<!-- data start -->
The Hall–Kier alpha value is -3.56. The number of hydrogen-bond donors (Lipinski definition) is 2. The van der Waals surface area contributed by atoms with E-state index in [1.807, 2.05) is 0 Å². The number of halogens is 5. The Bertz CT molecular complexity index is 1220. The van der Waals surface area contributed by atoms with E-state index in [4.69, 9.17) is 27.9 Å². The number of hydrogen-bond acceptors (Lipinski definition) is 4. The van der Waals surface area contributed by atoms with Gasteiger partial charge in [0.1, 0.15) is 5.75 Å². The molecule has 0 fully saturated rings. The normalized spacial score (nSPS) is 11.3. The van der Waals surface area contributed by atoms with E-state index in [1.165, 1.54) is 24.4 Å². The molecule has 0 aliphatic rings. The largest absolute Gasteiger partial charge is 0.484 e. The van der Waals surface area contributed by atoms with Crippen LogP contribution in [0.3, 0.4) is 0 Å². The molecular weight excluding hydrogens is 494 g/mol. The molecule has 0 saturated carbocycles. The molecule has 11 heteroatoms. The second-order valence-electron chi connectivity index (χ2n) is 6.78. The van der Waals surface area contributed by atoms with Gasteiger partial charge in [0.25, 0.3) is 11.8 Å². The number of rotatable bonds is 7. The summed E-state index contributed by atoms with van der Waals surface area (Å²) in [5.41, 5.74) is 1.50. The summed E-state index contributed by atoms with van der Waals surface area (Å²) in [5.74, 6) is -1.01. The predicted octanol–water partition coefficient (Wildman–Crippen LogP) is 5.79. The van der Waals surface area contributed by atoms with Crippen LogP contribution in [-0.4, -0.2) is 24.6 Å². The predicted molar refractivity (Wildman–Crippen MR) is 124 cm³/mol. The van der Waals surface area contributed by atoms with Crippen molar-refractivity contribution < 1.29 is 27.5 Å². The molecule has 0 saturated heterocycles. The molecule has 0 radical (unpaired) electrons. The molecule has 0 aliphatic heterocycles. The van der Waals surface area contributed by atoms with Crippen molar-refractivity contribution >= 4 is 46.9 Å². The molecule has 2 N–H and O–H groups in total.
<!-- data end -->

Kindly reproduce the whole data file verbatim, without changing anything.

The Hall–Kier alpha value is -3.56. The number of hydrogen-bond donors (Lipinski definition) is 2. The van der Waals surface area contributed by atoms with E-state index in [1.807, 2.05) is 0 Å². The number of halogens is 5. The Bertz CT molecular complexity index is 1220. The van der Waals surface area contributed by atoms with E-state index in [4.69, 9.17) is 27.9 Å². The number of hydrogen-bond acceptors (Lipinski definition) is 4. The van der Waals surface area contributed by atoms with Gasteiger partial charge in [0.1, 0.15) is 5.75 Å². The molecule has 0 fully saturated rings. The normalized spacial score (nSPS) is 11.3. The van der Waals surface area contributed by atoms with E-state index in [1.165, 1.54) is 24.4 Å². The molecule has 0 aliphatic rings. The largest absolute Gasteiger partial charge is 0.484 e. The van der Waals surface area contributed by atoms with Crippen LogP contribution in [0.3, 0.4) is 0 Å². The molecular weight excluding hydrogens is 494 g/mol. The molecule has 0 saturated carbocycles. The molecule has 11 heteroatoms. The second-order valence-electron chi connectivity index (χ2n) is 6.78. The van der Waals surface area contributed by atoms with Gasteiger partial charge in [0.25, 0.3) is 11.8 Å². The number of rotatable bonds is 7. The summed E-state index contributed by atoms with van der Waals surface area (Å²) in [5.41, 5.74) is 1.50. The summed E-state index contributed by atoms with van der Waals surface area (Å²) in [5.74, 6) is -1.01. The predicted octanol–water partition coefficient (Wildman–Crippen LogP) is 5.79. The van der Waals surface area contributed by atoms with Crippen LogP contribution in [-0.4, -0.2) is 24.6 Å². The predicted molar refractivity (Wildman–Crippen MR) is 124 cm³/mol. The van der Waals surface area contributed by atoms with Crippen molar-refractivity contribution < 1.29 is 27.5 Å². The molecule has 0 saturated heterocycles. The molecule has 0 radical (unpaired) electrons. The molecule has 0 aliphatic heterocycles. The van der Waals surface area contributed by atoms with Crippen molar-refractivity contribution >= 4 is 46.9 Å². The molecule has 2 N–H and O–H groups in total.